A collection of stuff - original and modified

Aprilia wasn't the only culprit when it came to Ducati electrics, Ducati Elettrotecnica also played a part.
If your wiring loom and fuse box is original it would pay to coat all your connections in dielectric grease. This grease is expensive and could save your bacon. It's properties provide waterproofing and prevent oxidation of the connections - a smear is all that's required.
This will save your fusebox from meltdown. It is worth resoldering all the terminal ends on the wiring loom. Clean with flux before resoldering.

1972 750GT tooltray, fusebox and detail

 Original apart from one wiring terminal end. Click on any image.
If you still have an original fuse box it is worth preserving. On removal, you will notice the terminal pieces are held together with a rivet. Clean the terminal pices with a brass or stainless brush, then coat the teminal base joiner with epoxy adhesive. This will help hold together the connection and prevent poor conduction. If you have the skill make a rivet setter and reset the rivet before using the epoxy.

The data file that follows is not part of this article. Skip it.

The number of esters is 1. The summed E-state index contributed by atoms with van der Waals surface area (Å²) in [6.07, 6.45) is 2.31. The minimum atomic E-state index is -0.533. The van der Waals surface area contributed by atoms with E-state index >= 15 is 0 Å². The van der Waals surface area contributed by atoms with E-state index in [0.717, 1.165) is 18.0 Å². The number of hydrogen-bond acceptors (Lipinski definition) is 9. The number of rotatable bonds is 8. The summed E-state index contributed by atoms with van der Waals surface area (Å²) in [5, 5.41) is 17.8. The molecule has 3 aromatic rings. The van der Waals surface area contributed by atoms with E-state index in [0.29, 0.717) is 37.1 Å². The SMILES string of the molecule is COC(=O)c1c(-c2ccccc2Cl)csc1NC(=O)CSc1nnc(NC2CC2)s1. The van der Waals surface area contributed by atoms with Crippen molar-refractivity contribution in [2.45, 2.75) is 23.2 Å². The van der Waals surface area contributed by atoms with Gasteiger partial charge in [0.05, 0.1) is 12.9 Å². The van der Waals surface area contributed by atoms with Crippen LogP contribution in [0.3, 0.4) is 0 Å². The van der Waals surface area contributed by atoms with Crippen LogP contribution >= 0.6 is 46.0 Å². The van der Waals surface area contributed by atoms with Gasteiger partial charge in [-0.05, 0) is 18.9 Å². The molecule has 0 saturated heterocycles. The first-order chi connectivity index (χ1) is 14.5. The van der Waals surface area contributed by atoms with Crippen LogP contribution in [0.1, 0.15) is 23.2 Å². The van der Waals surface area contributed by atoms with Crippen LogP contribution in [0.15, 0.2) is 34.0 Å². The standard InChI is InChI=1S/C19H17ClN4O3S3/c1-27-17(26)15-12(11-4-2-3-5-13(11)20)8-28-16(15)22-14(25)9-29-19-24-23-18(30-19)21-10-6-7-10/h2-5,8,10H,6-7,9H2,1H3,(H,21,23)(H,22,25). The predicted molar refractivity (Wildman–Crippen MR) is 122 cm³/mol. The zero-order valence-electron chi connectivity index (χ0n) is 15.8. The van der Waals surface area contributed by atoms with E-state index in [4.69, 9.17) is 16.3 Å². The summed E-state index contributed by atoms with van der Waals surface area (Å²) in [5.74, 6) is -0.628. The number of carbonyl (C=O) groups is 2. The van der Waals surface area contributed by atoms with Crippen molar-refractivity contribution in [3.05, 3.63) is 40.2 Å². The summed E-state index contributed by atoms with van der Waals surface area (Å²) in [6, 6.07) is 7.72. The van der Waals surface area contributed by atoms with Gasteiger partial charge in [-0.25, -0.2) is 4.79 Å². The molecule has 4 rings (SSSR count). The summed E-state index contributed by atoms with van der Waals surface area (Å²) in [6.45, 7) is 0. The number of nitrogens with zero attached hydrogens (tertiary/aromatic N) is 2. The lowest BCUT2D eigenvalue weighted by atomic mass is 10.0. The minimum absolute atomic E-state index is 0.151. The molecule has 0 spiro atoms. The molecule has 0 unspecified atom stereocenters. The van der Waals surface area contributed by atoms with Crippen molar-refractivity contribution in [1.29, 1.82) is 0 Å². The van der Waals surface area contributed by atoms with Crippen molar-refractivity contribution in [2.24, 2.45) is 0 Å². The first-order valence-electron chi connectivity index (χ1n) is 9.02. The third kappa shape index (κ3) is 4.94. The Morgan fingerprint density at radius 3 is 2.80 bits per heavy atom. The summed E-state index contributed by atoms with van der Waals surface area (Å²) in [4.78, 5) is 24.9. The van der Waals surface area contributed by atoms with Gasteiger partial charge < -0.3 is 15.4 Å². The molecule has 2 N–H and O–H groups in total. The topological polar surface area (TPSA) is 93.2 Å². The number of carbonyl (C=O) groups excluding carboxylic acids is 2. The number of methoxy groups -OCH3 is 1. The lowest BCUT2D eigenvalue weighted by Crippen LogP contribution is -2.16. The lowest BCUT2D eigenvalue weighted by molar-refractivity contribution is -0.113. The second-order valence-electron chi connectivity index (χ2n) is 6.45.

1972 750GT regulator - original and replacement

First two pics show the original regulator, they were reliable given the marginal alternator output of 150watts at 4500rpm.
Third pic is of Shindengen ( SH-548 ) 27amp regulator on a 6mm aluminium heatsink. Yes, there is a 280watt alternator stator and rotor lurking within ( 13.2v at the battery @ 1200rpm ).
Details of that modification here. These replacement regulators will marginally help an original system. The regulator is mounted in the original position under the left sidecover.

1972 Ignition Coil and Leads

Original coil detail. Note the rubber seal and threaded plug for securing lead to ignition coil.
Spark plug cap is original  KLG. These original coils were very ordinary performers.

Replacement Coils and Ignition Leads

These coils are el cheapo Emgo, generally known as 12V Lucas replacement coils, same diameter and length as the originals. Primary resistance is 4.0 ohms, no ballast resistor. Triggered by Dyna S electronic ignition (DS4-1). Leads are available from Mdina Italia in both the red of the '72 model and the green of the '73 model. They are not strictly correct but look very close to the original and better than black (which was on the '74 models only)